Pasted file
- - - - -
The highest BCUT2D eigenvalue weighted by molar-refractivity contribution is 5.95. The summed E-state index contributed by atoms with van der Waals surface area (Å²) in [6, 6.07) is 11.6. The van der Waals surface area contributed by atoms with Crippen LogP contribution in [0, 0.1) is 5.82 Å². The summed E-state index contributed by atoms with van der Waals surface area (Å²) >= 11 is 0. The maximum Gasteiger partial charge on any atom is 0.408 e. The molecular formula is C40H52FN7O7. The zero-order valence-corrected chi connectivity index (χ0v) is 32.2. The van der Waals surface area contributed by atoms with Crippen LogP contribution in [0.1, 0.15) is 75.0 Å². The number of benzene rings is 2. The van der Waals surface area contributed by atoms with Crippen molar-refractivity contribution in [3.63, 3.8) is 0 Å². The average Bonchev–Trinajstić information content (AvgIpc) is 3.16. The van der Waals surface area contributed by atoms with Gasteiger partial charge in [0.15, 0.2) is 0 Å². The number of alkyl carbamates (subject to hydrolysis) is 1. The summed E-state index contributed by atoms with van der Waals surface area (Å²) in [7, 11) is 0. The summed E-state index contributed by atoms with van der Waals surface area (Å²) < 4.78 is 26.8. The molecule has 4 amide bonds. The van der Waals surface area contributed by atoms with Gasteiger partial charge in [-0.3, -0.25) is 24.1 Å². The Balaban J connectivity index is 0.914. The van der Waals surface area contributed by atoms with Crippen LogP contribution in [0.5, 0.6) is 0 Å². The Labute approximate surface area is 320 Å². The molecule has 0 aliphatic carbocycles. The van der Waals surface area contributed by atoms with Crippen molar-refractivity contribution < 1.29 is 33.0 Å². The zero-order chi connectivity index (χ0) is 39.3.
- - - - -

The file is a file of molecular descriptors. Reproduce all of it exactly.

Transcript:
The highest BCUT2D eigenvalue weighted by molar-refractivity contribution is 5.95. The summed E-state index contributed by atoms with van der Waals surface area (Å²) in [6, 6.07) is 11.6. The van der Waals surface area contributed by atoms with Crippen LogP contribution in [0, 0.1) is 5.82 Å². The summed E-state index contributed by atoms with van der Waals surface area (Å²) >= 11 is 0. The maximum Gasteiger partial charge on any atom is 0.408 e. The molecular formula is C40H52FN7O7. The zero-order valence-corrected chi connectivity index (χ0v) is 32.2. The van der Waals surface area contributed by atoms with Crippen LogP contribution in [0.1, 0.15) is 75.0 Å². The number of benzene rings is 2. The van der Waals surface area contributed by atoms with Crippen molar-refractivity contribution in [3.63, 3.8) is 0 Å². The average Bonchev–Trinajstić information content (AvgIpc) is 3.16. The van der Waals surface area contributed by atoms with Gasteiger partial charge in [0.15, 0.2) is 0 Å². The number of alkyl carbamates (subject to hydrolysis) is 1. The summed E-state index contributed by atoms with van der Waals surface area (Å²) in [7, 11) is 0. The summed E-state index contributed by atoms with van der Waals surface area (Å²) < 4.78 is 26.8. The molecule has 4 amide bonds. The van der Waals surface area contributed by atoms with Gasteiger partial charge in [-0.3, -0.25) is 24.1 Å². The Balaban J connectivity index is 0.914. The van der Waals surface area contributed by atoms with Crippen LogP contribution in [0.5, 0.6) is 0 Å². The Labute approximate surface area is 320 Å². The molecule has 0 aliphatic carbocycles. The van der Waals surface area contributed by atoms with Crippen molar-refractivity contribution < 1.29 is 33.0 Å². The zero-order chi connectivity index (χ0) is 39.3.